Flashing the Neo FreeRunner

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Openmoko regularly releases updated versions of the Openmoko root filesystem, the kernel, and the U-Boot as binary images. These may be programmed into the Flash memory (NAND) of Neo FreeRunner. For that, you can use the USB cable and another computer which will run an Openmoko provided tool to flash the Neo FreeRunner "through" USB.

Contents

Overview

All the components of the software in the FreeRunner are bundled together into binary images.

On a desktop computer when you want to replace the operating system (OS), you would boot it from a CD-ROM drive, then copy OS files from the CD to the internal hard drive. The FreeRunner does not have a CD-ROM drive and files must typically be re-written/flashed directly into internal storage (NAND flash). It is also possible to load all the OS files to and boot from a microSD.

The FreeRunner has two kinds of internal program storage: NOR flash and NAND flash. The NOR flash is small and stores only a special boot program used when you need to re-write the contents of the NAND flash. NAND flash acts more like a hard drive.

The NAND Flash is divided into 3 partitions for the bootloader, kernel, and root filesystem - so each of these components can be flashed separately. For example if you are trying to install a modified kernel, you only have to follow the steps to flash the kernel image.

  • bootloader: a small program that runs first and starts everything else when the FreeRunner is powered on or reset (depending on how you reset it, the version from NOR or NAND is booted).
  • kernel: the central component in the Linux operating system.
  • root filesystem: contains all the files that make up the commands and applications that you can run.

Before you start: Erasing the root filesystem or flashing the uboot are radical measures. Take the time to ponder the necessity. Sometimes problems can be fixed by updating only the kernel.

Alternative : running from microSD card

You may install this distribution on the microSD card, in order to boot from microSD card. That allows you to keep another distribution installed in NAND (for instance to test 2008.08 while still having 2007.2 for default boot).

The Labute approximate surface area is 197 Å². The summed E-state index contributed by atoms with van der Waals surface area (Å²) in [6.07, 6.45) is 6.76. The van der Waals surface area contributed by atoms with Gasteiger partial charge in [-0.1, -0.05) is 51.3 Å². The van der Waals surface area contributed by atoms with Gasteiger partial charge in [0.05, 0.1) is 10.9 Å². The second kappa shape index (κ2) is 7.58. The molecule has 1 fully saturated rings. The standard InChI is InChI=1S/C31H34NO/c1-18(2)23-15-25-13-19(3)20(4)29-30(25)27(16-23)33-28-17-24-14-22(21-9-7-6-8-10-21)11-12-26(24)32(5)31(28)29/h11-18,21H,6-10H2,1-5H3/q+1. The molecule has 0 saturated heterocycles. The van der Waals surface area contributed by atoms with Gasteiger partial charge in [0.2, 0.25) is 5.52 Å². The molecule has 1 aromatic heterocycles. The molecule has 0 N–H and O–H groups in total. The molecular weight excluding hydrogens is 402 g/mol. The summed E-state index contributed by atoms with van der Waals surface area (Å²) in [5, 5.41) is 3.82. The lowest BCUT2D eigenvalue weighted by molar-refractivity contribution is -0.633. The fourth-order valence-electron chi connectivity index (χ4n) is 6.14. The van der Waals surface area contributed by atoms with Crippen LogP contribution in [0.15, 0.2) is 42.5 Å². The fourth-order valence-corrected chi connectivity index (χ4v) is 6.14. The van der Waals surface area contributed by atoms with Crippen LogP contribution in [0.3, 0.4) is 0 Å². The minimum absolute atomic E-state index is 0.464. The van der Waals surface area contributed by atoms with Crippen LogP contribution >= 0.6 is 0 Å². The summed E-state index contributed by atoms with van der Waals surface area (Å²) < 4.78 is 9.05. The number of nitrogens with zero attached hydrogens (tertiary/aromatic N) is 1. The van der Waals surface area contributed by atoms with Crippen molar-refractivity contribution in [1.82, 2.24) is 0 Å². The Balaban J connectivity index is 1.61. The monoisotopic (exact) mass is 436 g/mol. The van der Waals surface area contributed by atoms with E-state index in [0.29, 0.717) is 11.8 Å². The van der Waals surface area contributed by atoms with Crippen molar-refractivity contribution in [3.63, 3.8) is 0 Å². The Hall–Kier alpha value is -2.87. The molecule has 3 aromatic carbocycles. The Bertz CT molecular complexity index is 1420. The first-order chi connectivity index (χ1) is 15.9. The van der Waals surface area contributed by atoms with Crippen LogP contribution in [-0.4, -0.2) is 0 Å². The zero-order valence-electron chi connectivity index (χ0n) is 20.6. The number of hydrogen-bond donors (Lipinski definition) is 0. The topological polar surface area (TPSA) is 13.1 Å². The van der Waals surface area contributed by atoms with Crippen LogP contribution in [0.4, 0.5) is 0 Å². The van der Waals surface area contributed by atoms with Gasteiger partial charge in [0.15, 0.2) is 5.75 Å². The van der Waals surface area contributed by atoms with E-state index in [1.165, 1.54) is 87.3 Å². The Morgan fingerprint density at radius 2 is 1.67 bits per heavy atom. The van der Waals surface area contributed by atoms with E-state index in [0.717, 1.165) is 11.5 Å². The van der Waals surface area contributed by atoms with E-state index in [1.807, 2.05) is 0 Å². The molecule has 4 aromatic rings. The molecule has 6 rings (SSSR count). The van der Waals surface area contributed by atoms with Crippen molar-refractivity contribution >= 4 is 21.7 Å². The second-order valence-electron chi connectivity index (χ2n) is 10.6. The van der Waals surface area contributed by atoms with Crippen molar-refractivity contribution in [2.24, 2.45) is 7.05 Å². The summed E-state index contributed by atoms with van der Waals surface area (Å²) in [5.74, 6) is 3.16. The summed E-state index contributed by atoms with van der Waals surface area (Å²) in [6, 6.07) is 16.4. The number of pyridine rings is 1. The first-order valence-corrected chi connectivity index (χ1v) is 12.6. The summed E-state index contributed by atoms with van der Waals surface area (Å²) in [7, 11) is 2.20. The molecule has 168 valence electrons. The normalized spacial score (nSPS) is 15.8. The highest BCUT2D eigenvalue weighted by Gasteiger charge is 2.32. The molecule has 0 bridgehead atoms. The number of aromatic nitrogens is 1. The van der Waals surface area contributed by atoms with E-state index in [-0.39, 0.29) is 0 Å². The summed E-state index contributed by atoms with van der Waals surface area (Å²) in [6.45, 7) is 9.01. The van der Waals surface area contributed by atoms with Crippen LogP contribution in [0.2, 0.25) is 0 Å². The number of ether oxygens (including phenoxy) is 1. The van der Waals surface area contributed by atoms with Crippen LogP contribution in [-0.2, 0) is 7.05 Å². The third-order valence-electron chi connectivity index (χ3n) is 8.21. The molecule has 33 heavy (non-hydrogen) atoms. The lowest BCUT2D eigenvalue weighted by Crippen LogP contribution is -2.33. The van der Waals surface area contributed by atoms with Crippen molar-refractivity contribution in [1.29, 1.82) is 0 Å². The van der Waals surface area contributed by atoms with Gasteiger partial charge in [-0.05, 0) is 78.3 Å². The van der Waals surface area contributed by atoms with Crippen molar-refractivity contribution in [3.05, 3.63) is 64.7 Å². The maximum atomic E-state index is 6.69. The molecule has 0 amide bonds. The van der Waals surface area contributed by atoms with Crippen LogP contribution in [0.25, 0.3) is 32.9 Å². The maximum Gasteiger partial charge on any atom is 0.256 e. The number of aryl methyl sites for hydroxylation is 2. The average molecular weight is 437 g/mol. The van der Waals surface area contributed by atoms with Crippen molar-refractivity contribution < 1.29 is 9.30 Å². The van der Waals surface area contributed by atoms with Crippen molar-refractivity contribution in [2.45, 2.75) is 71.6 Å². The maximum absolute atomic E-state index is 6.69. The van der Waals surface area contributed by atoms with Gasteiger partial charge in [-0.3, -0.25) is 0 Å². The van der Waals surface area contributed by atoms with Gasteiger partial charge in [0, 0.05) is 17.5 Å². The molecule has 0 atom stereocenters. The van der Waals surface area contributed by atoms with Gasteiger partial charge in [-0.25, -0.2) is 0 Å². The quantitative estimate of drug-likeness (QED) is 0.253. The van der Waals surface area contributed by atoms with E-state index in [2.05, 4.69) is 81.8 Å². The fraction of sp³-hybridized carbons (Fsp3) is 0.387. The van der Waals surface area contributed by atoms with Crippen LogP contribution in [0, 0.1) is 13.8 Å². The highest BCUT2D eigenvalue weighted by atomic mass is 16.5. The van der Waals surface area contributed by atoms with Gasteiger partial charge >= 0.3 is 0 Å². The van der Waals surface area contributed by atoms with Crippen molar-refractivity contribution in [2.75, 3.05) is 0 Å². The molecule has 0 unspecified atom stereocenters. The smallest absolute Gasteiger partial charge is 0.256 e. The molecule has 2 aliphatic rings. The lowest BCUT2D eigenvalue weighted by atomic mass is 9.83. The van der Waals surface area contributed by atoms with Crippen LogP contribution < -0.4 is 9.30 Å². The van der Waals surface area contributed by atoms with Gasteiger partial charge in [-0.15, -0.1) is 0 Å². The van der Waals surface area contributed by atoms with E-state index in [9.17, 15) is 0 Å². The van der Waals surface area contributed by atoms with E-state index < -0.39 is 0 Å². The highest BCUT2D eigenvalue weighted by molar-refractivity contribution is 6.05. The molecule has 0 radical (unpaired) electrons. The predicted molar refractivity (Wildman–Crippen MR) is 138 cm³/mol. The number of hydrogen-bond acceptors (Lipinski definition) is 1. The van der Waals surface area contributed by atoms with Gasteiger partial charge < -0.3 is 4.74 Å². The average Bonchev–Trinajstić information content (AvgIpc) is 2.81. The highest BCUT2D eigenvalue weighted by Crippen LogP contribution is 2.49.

Collect the things you need

Download the DFU-util program

You will download that program on your desktop computer. It will allow you to connect to the FreeRunner through the USB cable and control its bootloader. That connection uses a special protocol which addresses the bootloader's interface, and differs from USB networking. There is a separate page to describe it in more detail: dfu-util.


MacOS X: MacOS_X#Graphical_Flashing_with_Openmoko_Flasher

Linux: http://downloads.openmoko.org/releases/Om2008.8-update/dfu-util

Make sure it is executable by setting the permissions with this command: chmod a+x dfu-util

Note: dfu-util seems to consistently fail with a "-62" error on 64-bit Linux. If you have access to a 32-bit machine, use it instead! There are some ubuntu64 interpid packages which work just fine for me in hardy too. So you might try at your own risk: [1].

Using 32-bit chroot (on amd64 debian) worked for me --Bubak 16:54, 4 September 2008 (UTC).

Windows: http://projects.openmoko.org/frs/?group_id=166&release_id=162

See additional driver installation instructions for Windows at Dfu-util-windows

Download the image files that you will need

Exactly what files you need depends on what you are trying to install. In most cases you will need to install a Kernel (uImage) and a Root Filesystem (rootfs). In rare cases, when there is a bug you need fixed, you will also install a new bootloader.

Please read Distributions for choosing the distribution which fits your needs, and then see Download for downloading.

Boot the FreeRunner from NOR Flash

Booting from NOR Flash
  1. Read the other sections of this page first, because you will have 30 seconds to enter the flashing commands, come back here when ready.
  2. Do not connect the USB cable from the PC to your Neo FreeRunner yet (disconnect it).
  3. Boot your Neo FreeRunner into the NOR uBoot menu for flashing.
    1. Press and hold AUX button
    2. Press the Power button until the boot menu comes up
    3. This menu is labelled *** BOOT MENU (NOR) ***
    4. See also Booting the Neo FreeRunner
  4. Stay in NOR uBoot menu, do not select or enter any item in menu. Now you will be able to flash, make backups of your FreeRunner or query the FreeRunner with dfu-util.
  5. The FreeRunner only stays at the NOR boot prompt for about 30 seconds and then shuts off unless you do something.
  6. Connect your Neo to the GNU/Linux or Windows host via a USB cable.
  7. Now you can enter the dfu-util commands on your PC as described below.
  8. If the Neo FreeRunner turns off before you press start flashing (screen goes black), go back to step 2. If you start flashing in time, the phone will not turn off meanwhile.